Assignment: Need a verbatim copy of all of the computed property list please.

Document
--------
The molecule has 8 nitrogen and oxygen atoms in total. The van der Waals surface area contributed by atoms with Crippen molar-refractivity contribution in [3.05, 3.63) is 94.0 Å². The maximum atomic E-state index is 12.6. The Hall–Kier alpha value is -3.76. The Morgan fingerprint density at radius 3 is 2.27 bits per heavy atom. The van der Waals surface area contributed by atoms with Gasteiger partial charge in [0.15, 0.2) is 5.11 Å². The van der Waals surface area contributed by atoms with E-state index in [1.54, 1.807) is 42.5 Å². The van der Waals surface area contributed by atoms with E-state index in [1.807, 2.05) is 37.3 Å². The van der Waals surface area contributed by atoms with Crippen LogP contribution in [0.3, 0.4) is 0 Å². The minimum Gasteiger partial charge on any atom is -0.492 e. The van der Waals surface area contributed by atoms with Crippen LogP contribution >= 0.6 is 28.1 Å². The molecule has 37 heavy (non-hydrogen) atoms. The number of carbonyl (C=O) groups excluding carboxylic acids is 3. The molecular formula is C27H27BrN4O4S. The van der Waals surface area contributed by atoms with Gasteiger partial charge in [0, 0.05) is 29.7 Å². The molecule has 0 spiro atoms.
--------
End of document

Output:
The molecule has 8 nitrogen and oxygen atoms in total. The van der Waals surface area contributed by atoms with Crippen molar-refractivity contribution in [3.05, 3.63) is 94.0 Å². The maximum atomic E-state index is 12.6. The Hall–Kier alpha value is -3.76. The Morgan fingerprint density at radius 3 is 2.27 bits per heavy atom. The van der Waals surface area contributed by atoms with Gasteiger partial charge in [0.15, 0.2) is 5.11 Å². The van der Waals surface area contributed by atoms with E-state index in [1.54, 1.807) is 42.5 Å². The van der Waals surface area contributed by atoms with E-state index in [1.807, 2.05) is 37.3 Å². The van der Waals surface area contributed by atoms with Crippen LogP contribution in [0.3, 0.4) is 0 Å². The minimum Gasteiger partial charge on any atom is -0.492 e. The van der Waals surface area contributed by atoms with Crippen LogP contribution >= 0.6 is 28.1 Å². The molecule has 37 heavy (non-hydrogen) atoms. The number of carbonyl (C=O) groups excluding carboxylic acids is 3. The molecular formula is C27H27BrN4O4S. The van der Waals surface area contributed by atoms with Gasteiger partial charge in [0, 0.05) is 29.7 Å². The molecule has 0 spiro atoms.